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Jeroen W. Pluimers on .NET, C#, Delphi, databases, and personal interests

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Archive for the ‘BitBucket’ Category

Sunsetting Mercurial support in Bitbucket – Bitbucket

Posted by jpluimers on 2020/01/30

February 1st, the start commences of Sunsetting Mercurial support in Bitbucket – Bitbucket [WayBack]. Starting June 1st, only git is supported by Bitbucket, despite them having started with and focused mainly Mercurial at first.

Here are the major dates of the sunset:

  • February 1, 2020: users will no longer be able to create new Mercurial repositories
  • June 1, 2020: users will not be able to use Mercurial features in Bitbucket or via its API and all Mercurial repositories will be removed.

All current Mercurial functionality in Bitbucket will be available through May 31, 2020.

So by now you should have started migrating from Mercurial to git, probably away from BitBucket.

Reading their community, it looks like an in-place conversion (keeping all issues, comments, wikis, pull-requests, etc) and just replacing the mercurial repository with the converted git repository is impossible.

Given that the user experience on Bitbucket for git repositories is far behind sites like GitHub or GitLab, migrating away after conversion sounds like a very good move.

Conversion used to be hard Moving my BitBucket mercurial repository to git was a lot harder than I hoped for (but moving to GitHub was easy) « The Wiert Corner – irregular stream of stuff

So by now, I am anxious to see if the steps linked from the quote are easier:

We recommend that teams migrate their existing Mercurial repos to Git. There are various Git conversion tools in the market, including [WayBack] hg-fast-export and [WayBack] hg-git mercurial plugin. We are happy to support your migration, and you can find a discussion about available options in [WayBack] our dedicated Community thread.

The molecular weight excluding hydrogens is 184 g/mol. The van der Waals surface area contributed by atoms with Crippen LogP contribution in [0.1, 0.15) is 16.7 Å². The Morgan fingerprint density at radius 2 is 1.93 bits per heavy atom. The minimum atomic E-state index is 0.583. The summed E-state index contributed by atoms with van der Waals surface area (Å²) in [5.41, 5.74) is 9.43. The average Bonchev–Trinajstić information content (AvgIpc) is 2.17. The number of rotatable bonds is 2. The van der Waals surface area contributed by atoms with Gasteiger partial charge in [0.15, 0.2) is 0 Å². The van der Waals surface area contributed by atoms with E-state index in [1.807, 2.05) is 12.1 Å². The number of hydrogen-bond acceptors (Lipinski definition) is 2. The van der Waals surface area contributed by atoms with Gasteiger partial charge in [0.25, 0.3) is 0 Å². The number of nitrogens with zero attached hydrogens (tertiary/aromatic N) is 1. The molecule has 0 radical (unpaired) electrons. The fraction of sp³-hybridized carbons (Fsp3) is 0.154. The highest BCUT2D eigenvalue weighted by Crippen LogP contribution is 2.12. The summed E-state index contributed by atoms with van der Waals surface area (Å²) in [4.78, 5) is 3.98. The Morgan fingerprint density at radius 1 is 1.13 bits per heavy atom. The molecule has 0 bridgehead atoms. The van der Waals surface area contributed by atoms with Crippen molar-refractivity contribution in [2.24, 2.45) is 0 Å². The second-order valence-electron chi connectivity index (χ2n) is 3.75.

–jeroen

Posted in BitBucket, Development, DVCS - Distributed Version Control, git, Mercurial/Hg, Software Development, Source Code Management | Leave a Comment »

git on Windows: prevent “The requested URL returned error: 403” during push of https based repository

Posted by jpluimers on 2019/01/10

When you search for git push "The requested URL returned error: 403", then the usual answer is “use ssh over https”, for instance at [WayBackgithub – Pushing to Git returning Error Code 403 fatal: HTTP request failed – Stack Overflow.

However, lots of places (especially larger corporations and financials) limit outgoing traffic to http and https based for (often perceived) security reasons.

In this case, I needed a solution for Windows, which – after a long search – found two solutions that are below.

I use the https://gitlab.com/wiert.me/examples/sql-examples.git repository as an example, but it isn’t limited to GitLab: the same symptoms happen with other hosters as well (for instance on GitHub and BitBucket):

First what doesn’t work: they all give the same 403 message.

  1. Installing a newer git version (I tried git version 2.13.3.windows.1)
  2. have the plain URL:
  3. put just the username or e-mail address in the URL
  4. put just the username or e-mail address in the URL with a blank password
  5. for the four above, add the caching credential helper then add a credential:

What could work

The first thing that works is to include the actual password in the repository URL like this:

When you enter the correct password, everything is fine. Except that the password is stored as plain text on disk.

What works

The real solution on Windows is to use the Windows Credential Manager. I found this because of the 5th failure above.

To see which username/password combinations have been stored or add your own, you can start the Credential Manager on the command-line like this (each Windows version seems to have a different path to the UI from the control panel; the console trick just works on all Windows versions I tested):

%windir%\explorer.exe shell:::{1206F5F1-0569-412C-8FEC-3204630DFB70}

Note the above was the reason for writing List of Shell GUIDs for various Windows versions for use in shortcuts and batch files.

What might work on non-Windows systems